Much of France will awash with rain from Sunday – but the impending wet spell won't be enough to pull the country from a drought brought on by a record-breaking dry summer.
While Paris hasn't seen rain for 30 consecutive days, the real problem lies in the 88 drought-stricken French departments that have been forced to observe tough water restrictions.
According to results published by the government agency Propluvia, which works closely with the Agriculture and Environment Ministry, 50 French departments are considered to be in "water crisis".
The country's center-west has been particularly hit – namely Creuse, Haute-Vienne and Indre in central France, Deux-Sevres slightly further west, and Gers in the south-west.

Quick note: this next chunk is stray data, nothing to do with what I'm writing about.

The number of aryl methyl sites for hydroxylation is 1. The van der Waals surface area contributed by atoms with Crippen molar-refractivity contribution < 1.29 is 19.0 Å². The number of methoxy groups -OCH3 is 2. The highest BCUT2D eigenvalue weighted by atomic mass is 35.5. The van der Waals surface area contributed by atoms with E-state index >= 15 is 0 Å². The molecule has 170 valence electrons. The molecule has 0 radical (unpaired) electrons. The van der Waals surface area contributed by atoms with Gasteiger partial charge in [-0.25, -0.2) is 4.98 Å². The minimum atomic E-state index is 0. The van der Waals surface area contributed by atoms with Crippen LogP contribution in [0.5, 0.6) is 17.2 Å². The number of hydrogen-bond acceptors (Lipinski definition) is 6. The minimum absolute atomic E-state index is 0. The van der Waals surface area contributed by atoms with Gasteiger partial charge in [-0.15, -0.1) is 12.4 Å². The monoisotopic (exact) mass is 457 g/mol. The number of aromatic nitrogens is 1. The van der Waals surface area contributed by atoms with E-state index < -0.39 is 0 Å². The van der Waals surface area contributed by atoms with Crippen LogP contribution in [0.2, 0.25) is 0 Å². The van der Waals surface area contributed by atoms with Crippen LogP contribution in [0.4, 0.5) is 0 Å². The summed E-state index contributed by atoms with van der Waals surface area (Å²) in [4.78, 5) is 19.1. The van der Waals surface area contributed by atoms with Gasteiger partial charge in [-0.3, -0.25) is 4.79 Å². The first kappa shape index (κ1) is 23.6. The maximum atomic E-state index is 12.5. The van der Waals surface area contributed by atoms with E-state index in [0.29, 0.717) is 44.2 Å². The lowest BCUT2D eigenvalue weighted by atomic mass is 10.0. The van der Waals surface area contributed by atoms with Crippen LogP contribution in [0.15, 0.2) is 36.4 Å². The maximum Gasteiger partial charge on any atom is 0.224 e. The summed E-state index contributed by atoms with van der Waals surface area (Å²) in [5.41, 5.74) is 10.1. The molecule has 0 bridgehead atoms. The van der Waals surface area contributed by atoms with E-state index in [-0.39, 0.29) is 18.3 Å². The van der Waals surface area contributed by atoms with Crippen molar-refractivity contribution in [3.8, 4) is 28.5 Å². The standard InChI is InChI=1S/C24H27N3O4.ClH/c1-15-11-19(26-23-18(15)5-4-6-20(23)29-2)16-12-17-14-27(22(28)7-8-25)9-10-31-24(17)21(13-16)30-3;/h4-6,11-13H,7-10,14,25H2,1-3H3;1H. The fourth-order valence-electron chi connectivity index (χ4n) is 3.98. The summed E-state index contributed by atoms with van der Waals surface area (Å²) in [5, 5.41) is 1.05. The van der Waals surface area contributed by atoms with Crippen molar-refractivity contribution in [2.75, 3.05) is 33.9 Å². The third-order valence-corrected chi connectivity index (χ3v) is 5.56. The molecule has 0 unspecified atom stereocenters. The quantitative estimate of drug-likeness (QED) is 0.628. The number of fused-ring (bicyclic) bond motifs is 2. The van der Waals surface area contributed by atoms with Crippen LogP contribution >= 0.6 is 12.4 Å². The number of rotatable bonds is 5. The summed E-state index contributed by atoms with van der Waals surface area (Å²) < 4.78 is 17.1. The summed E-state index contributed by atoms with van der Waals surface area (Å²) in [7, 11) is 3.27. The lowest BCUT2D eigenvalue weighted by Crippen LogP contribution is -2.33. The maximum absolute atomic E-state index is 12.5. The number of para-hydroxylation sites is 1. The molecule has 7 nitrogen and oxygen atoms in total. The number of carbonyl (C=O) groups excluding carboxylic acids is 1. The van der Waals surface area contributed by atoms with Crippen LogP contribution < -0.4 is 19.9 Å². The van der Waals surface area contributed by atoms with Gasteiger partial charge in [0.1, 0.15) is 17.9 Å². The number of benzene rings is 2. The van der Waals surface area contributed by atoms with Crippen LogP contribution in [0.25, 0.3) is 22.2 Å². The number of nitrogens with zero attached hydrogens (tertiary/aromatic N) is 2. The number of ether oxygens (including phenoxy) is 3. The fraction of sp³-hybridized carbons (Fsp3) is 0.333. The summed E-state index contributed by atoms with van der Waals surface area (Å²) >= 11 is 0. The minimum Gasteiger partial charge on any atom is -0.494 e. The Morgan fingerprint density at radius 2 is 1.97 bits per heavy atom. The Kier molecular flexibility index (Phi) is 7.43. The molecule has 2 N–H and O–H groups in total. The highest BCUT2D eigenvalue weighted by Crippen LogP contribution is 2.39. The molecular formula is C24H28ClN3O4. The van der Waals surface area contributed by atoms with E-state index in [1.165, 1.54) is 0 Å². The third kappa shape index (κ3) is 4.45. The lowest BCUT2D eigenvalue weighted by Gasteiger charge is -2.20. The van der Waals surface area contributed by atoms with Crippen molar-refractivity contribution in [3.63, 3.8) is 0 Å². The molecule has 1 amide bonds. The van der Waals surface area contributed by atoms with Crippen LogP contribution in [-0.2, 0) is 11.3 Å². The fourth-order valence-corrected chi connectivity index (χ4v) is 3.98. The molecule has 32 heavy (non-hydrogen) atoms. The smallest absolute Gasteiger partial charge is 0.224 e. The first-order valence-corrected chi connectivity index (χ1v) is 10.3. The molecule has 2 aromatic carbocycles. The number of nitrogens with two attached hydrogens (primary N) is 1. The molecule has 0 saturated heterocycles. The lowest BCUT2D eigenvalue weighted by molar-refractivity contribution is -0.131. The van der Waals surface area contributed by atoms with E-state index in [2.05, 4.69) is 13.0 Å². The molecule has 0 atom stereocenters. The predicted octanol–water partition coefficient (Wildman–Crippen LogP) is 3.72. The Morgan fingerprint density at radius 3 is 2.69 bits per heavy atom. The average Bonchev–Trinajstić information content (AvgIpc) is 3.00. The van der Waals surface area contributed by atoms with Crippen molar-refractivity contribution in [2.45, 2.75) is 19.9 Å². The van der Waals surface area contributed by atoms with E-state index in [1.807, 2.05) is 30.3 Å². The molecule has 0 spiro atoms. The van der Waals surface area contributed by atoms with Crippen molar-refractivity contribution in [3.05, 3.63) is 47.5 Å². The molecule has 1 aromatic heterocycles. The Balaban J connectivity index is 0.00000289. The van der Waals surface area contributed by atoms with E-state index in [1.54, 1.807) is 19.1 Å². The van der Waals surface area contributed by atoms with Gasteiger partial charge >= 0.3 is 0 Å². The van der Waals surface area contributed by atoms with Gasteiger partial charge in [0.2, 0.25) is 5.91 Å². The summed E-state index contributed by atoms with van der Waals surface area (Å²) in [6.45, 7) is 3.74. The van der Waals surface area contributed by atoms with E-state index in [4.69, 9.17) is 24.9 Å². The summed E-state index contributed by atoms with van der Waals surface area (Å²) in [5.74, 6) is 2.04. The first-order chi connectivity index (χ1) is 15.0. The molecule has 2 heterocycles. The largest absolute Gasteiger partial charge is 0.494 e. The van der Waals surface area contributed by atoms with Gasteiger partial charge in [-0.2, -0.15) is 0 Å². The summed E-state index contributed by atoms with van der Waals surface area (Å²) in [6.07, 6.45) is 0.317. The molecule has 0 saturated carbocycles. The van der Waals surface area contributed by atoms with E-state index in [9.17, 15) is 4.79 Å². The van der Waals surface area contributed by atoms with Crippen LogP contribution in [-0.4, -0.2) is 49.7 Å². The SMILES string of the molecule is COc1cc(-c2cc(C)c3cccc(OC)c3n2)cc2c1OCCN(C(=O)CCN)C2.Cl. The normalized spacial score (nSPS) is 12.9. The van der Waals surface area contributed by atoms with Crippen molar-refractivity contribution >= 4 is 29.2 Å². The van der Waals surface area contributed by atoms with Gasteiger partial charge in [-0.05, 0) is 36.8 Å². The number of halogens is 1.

Soil drought is at a record level for this time of year, and 80 percent of the country's groundwater is considered “deficient”. This follows a summer that saw two periods of intense heatwave that broke several temperature records.
Satellite images of dry water beds, burned forests and yellowed pastures – taken by the Californian company Planet – reveal the extent of the damage to the landscape.
News of the coming rain by national forecaster Météo France are a welcome relief, but more will be needed to make up for the deficit that's been building since the beginning of the year.